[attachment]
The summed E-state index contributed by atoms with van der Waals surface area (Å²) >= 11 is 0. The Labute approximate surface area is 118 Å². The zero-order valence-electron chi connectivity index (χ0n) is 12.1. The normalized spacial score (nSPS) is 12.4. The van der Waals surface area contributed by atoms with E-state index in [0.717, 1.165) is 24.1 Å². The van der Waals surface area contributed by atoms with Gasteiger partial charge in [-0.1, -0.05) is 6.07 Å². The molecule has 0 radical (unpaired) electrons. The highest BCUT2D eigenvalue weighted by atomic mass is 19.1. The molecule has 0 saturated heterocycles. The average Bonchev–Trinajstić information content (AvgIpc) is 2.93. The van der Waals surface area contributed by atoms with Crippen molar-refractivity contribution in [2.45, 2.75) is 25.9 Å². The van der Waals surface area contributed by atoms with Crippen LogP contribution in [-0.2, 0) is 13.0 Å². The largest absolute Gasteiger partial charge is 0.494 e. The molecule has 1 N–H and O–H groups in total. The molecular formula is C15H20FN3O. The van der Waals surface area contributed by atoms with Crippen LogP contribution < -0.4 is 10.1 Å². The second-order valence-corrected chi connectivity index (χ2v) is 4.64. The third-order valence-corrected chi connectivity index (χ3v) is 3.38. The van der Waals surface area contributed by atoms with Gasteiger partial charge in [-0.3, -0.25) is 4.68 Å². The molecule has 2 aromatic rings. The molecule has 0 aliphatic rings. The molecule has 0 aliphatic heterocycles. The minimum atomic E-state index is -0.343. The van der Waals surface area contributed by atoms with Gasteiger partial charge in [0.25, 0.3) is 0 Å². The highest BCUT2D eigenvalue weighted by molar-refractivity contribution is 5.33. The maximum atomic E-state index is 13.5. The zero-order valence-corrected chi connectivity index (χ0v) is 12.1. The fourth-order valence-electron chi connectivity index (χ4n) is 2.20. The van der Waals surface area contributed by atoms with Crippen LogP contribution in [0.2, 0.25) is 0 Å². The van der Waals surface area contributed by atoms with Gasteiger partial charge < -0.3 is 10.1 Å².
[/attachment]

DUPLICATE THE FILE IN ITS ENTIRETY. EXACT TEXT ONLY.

The summed E-state index contributed by atoms with van der Waals surface area (Å²) >= 11 is 0. The Labute approximate surface area is 118 Å². The zero-order valence-electron chi connectivity index (χ0n) is 12.1. The normalized spacial score (nSPS) is 12.4. The van der Waals surface area contributed by atoms with E-state index in [0.717, 1.165) is 24.1 Å². The van der Waals surface area contributed by atoms with Gasteiger partial charge in [-0.1, -0.05) is 6.07 Å². The molecule has 0 radical (unpaired) electrons. The highest BCUT2D eigenvalue weighted by atomic mass is 19.1. The molecule has 0 saturated heterocycles. The average Bonchev–Trinajstić information content (AvgIpc) is 2.93. The van der Waals surface area contributed by atoms with Crippen molar-refractivity contribution in [2.45, 2.75) is 25.9 Å². The van der Waals surface area contributed by atoms with Crippen LogP contribution in [-0.2, 0) is 13.0 Å². The largest absolute Gasteiger partial charge is 0.494 e. The molecule has 1 N–H and O–H groups in total. The molecular formula is C15H20FN3O. The van der Waals surface area contributed by atoms with Crippen LogP contribution < -0.4 is 10.1 Å². The second-order valence-corrected chi connectivity index (χ2v) is 4.64. The third-order valence-corrected chi connectivity index (χ3v) is 3.38. The van der Waals surface area contributed by atoms with Gasteiger partial charge in [-0.3, -0.25) is 4.68 Å². The molecule has 2 aromatic rings. The molecule has 0 aliphatic rings. The molecule has 0 aliphatic heterocycles. The minimum atomic E-state index is -0.343. The van der Waals surface area contributed by atoms with Gasteiger partial charge in [0.25, 0.3) is 0 Å². The highest BCUT2D eigenvalue weighted by molar-refractivity contribution is 5.33. The maximum atomic E-state index is 13.5. The zero-order valence-corrected chi connectivity index (χ0v) is 12.1. The fourth-order valence-electron chi connectivity index (χ4n) is 2.20. The van der Waals surface area contributed by atoms with Crippen LogP contribution in [0.2, 0.25) is 0 Å². The van der Waals surface area contributed by atoms with Gasteiger partial charge < -0.3 is 10.1 Å².